In today’s Trasna we have three poems by Clonmel writer, storyteller and farmer, Joe Whelan. In the poems below Joe brings the reader full circle, from his Uncle Davie in “My Uncle’s Coat”, and the farm at Harney’s Cross where he spent happy childhood summers, on to the experience of the young, naïve man in “Nally’s Men”, who came to work in construction in New York City in the 1980s. Finally, in “The Sheep Shearers”, we are returned to Harney’s Cross, to the farm now inherited by Joe near the Comeragh Mountains in County Waterford and the essential summer task of shearing sheep, one that demands many helping hands and knowledge built over generations. The “Nire” referred to in “The Sheep Shearers” is the Nire Valley, tucked into the Comeragh Mountains. These three poems bring us to worlds rich with lived experience on both sides of the Atlantic, worlds brought vividly to life by Joe Whelan. There is also an audio of each poem, read by Joe.
My Uncle’s Coat
(In memory of Davie Whelan 1924 – 2014)
Davie’s coat still hangs from his bedroom door.
The gaping pockets expose
A ball’d up hankie, starched by sheep’s blood and dirt
never bleached by a wife’s hand;
A broken penknife, its handle long lost;
Fag butts of Golden Virginia, the smell
of tobacco still strong, the narrowing ends sucked dry.
Red Setter baling twine, coiled like a nest,
that fastened every gate and door on the farm,
and still holds threads of hay from summers long past.
I press the twine between my fingers –
it ties me back to those who made me.
We met before cockcrow outside the Inishfree,
I shyed up Bainbridge avenue, a session of bars linked like daisy chains;
The Roaring 20s, The Phoenix, The Punch bowl ,
Koplosis’s Greek deli breaking the link.
Young Danny from Killybegs, gave me the tour.
“That’s a Waterford pub, and that’s a Donegal one,
The Phoenix is a “Raa” pub but the crack is great in there”
He arrived a week before me, he seemed to know the run of things.
It was my first day at school, I was green,
like the Inishfree’s tacky shamrock sign.
“That’s them there,” Danny said, as he pointed to a tormented Ford van,
the right front fender missing, I remember thinking “Jesus, how Irish.”
“I’ll grab a coffee for us,” said Danny, “Nally, the boss man, won’t stop till Princeton”.
It was 5.30 in the morning and Princeton was 70 miles away.
My stomach was still in bed, “grand” I said
I stuck my head into the van, pitch black but for the glow of cigarettes,
fire flies in a dense fog.
“Are ye Nally’s men?” I tried to sound confident.
Harsh northern accents growled “Aye”
A thick Connemera voice said, “ Hop in ta fuck. And where’s that other bollix?”
Danny followed with two coffees, “There ya go Tipp”. he said,
The stony air was broken by a benevolent Cork accent,
“Where ya from Boi?”
“Tipperary” I said glad, to hear the Munster accent
“Fair play to ya boi” he said slappin’ me knee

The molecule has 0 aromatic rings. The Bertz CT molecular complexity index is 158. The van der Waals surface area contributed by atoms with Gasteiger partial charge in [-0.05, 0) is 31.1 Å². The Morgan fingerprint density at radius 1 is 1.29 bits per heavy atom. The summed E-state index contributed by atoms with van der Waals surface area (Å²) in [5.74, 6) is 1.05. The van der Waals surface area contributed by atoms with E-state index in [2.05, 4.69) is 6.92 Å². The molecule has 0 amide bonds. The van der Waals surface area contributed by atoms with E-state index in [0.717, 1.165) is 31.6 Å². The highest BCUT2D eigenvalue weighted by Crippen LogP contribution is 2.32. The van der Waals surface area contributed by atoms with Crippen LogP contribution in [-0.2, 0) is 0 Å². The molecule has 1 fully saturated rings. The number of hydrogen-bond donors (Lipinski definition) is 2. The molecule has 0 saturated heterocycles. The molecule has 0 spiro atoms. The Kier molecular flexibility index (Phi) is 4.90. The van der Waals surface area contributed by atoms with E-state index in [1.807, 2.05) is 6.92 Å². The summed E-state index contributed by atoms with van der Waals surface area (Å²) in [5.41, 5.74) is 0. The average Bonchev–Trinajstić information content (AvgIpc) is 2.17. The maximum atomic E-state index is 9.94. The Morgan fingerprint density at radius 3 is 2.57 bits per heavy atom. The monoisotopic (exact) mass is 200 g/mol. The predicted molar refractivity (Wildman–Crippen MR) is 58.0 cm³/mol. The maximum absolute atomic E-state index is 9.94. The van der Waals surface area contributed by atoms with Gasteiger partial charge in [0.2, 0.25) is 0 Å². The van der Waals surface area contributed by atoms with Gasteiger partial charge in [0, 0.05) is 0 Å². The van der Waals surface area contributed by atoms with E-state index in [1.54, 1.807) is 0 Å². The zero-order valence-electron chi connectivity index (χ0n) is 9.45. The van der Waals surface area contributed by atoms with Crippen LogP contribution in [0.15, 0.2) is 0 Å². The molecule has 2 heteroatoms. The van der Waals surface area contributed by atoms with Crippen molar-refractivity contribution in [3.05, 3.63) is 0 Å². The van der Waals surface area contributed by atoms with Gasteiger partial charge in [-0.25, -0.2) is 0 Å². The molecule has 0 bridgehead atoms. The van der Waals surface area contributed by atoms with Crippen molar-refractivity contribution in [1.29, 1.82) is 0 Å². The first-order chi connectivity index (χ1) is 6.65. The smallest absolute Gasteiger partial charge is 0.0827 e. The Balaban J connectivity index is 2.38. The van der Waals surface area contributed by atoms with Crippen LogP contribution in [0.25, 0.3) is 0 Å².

“You’re from the right side of the Shannon”
Flock of sheep at Harney’s Cross
The Sheep Shearers
The morning sun had me removing my own fleece,
22 degrees and it wasn’t yet 11 o clock.
The flock were in and we waited on the men from the Nire
“Guiry’s men rise late but they’d work all night” the uncle said
“They’ll be there be dinner time”
In Harney’s Cross the table was set for one o clock.
So, we readied sheds in case of rain
Corralled pens and darned wool bags
We tied gates with baling twine.
And ran cables for the shears
I opened two new tins of raddle*,
Blood red for the pole,
Ink blue for the hip
Stripes on an American flag.
They arrived at the crack of noon
Just as the spuds were ready
I couldn’t tell if it was their breakfast or dinner
But when they finished there was little left for dogs
“We better make a start” says Guiry
And four machines collectively whirred
Dogs worried sheep
And flies annoyed men
But the buzzing of the razors
Drowned out all other pests
I always struggled with the first ewe,
She’d waltz me across the pen
In some obscure tango,
Eventually I wrestle her on to her rear
And sit her up like a teddy bear
Guiry, effortlessly pulled her to him
Making light of my work
The razor lifted the grey coat of winter
A plough pushing away dirty snow
Leaving ivory trails on spent ski slopes
Flecks of crimson betrayed his unsteady hand
A consequence of a break for “a couple of large bottles”.
He called for Dettol. As flies shrouded the wound
I felt the relief of the sheep
as her shorn fleece was tossed in the pile
I raddled her pole and hip
Our colours, like a biker’s badges of honour,
Marking our territory. “Whelan’s ewes outa Harney’s cross” I said,
Guiry jolted me out of my trance as he called for another sheep.
I left one daydream and tangoed with another across the pen.
*raddle is a coloured marking for sheep
Shearing the sheep
Tools of the trade
After a day’s work
Joe Whelan at sheep shearing
Joe was born in Clonmel but spent a large part of his youth on his grandparent’s farm at Harney’s Cross in Co Waterford, just outside Clonmel. He became an apprentice plasterer at 15 and in 1987, like thousands of others, left for America. He worked with a variety of tradesman and developed a great love of timber frame construction. He returned to Ireland in 1991 and set up his own construction company until the crash in 2009. In 2015 he was lucky enough to inherit his late uncle’s farm at the foot of the Commeragh mountains. This brought him back to the place of his youth and where he now runs a sheep farm. He is currently constructing timber frame glamping pods on the farm, where people can come to experience country life. He enjoys writing poetry and prose and has been involved with the “Poetry Plus” writers in Carrick-on-Suir and has had writings published with the Clonmel Junction Arts Festival. He is a great fan of the Moth story slam from the U.S and had a story featured on the Dublin Story Slam and podcast in August 2019. In November 2019 Joe founded the Clonmel Story and Poetry Slam.
Photo credits: Joe Whelan